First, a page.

With the spread of COVID-19 and a global wave of protests and brutal crackdowns in response, it’s crucial to strengthen the resilience of the global human rights community. We want to do that in a way that builds toward a more just and equitable technology and human rights ecosystem, using an intersectional approach that is tailored to the communities and groups that are most likely to be the targets of attacks on digital rights. So we are especially excited to welcome Meerim Ilyas to the Access Now Grants program’s Advisory Board, and to share with you her reflections on the human rights challenges all of us are facing, and how funding organizations like Access Now should respond.
Meerim is the Deputy Head of Protection at Front Line Defenders and previously led work at the Urgent Action Fund for Women’s Human Rights focusing on security for women human rights defenders. Her engagement in social justice and human rights work is vast and intersectional. She is a passionate advocate for women’s and Sexual Orientation and Gender Identity (SOGI) rights and has often focused her efforts on the relationship between gender and natural resources, indigenous rights, and disability rights. At the core of her activism is a longstanding commitment to the holistic security of human rights defenders who are most at risk. She was born and raised in Kyrgyzstan and is active in the women and transgender rights communities in Central Asia and the former Soviet Union.
Meerim joins six other members of the Advisory Board, which provides strategic guidance on our grants portfolio and makes recommendations for new grant applicants. Each of these board members has expertise in the regions and fields in which we provide grants, helping us meet our commitment to accountability, local relevance to communities most at risk, and community engagement in our program. We are deeply grateful to Abir Ghattas, Arzu Geybullyeva, Gayathry Venkiteswaran, Grace Mutung’u, Harlo Holmes, and Loreto Bravo for donating their time and energy to guide us.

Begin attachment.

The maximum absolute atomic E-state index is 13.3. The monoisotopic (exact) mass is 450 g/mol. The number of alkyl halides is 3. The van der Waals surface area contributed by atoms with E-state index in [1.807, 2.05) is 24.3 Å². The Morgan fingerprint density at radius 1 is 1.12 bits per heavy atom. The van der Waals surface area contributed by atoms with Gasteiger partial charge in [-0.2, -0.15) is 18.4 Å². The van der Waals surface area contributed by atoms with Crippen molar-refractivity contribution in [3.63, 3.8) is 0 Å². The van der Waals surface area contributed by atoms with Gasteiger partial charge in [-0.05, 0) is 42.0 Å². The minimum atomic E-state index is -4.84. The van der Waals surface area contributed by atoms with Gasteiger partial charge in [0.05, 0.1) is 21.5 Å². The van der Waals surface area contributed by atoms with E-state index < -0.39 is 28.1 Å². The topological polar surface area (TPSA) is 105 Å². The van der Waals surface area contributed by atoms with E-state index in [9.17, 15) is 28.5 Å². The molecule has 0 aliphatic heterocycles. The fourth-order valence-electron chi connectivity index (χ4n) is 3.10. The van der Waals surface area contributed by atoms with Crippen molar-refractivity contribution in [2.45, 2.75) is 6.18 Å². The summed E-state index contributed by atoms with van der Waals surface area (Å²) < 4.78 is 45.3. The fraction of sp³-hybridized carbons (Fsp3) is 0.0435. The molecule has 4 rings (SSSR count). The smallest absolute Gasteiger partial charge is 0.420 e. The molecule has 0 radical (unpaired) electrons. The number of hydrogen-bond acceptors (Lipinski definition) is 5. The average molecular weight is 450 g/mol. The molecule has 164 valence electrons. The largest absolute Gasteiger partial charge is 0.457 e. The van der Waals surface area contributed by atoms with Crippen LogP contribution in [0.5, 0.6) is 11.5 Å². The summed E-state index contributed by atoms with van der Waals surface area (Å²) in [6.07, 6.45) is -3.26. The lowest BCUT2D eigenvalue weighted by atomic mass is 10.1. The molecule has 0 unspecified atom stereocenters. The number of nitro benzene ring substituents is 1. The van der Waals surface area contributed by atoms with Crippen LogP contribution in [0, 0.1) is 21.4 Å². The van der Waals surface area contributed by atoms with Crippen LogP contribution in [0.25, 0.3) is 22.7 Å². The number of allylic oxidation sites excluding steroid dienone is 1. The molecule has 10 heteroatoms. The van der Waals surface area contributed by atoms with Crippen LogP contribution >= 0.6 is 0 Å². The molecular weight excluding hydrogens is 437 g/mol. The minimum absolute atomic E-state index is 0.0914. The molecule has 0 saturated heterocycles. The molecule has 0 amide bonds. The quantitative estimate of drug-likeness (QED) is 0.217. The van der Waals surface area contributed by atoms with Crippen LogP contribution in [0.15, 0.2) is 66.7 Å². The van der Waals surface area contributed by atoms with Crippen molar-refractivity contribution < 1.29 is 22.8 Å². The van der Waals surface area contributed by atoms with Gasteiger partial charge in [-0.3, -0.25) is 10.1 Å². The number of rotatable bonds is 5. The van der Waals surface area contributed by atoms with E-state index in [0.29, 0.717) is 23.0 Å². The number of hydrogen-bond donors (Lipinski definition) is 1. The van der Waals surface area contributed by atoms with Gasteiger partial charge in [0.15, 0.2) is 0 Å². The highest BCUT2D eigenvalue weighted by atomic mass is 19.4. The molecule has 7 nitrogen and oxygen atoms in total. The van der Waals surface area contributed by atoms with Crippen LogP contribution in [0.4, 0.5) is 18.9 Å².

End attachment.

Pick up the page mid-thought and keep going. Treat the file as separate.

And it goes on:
Without further ado, here’s our Q and A with Meerim.
What brings you to Access Now?
My first exposure to Access Now goes back to 2014, while working at the Urgent Action Fund for Women’s Human Rights. We were invited to present at RightsCon on the impact of online violence on women and LGBTQI human rights defenders. At the time, these topics were just beginning to surface in mainstream technology policy spaces. Our goal was to bring a feminist perspective to the understanding of how social media was being used for activism, and the threats activists face. I’ve been involved with RightsCon since then, watching it grow and expand its commitment to diverse voices, panels, and topics. I think RightsCon and Access Now continue to offer a very important space where often difficult conversations can be had, thus informing people about the support digital activists need.
What does “human rights in the digital age” mean to you? Does it resonate with your work and the communities you are supporting?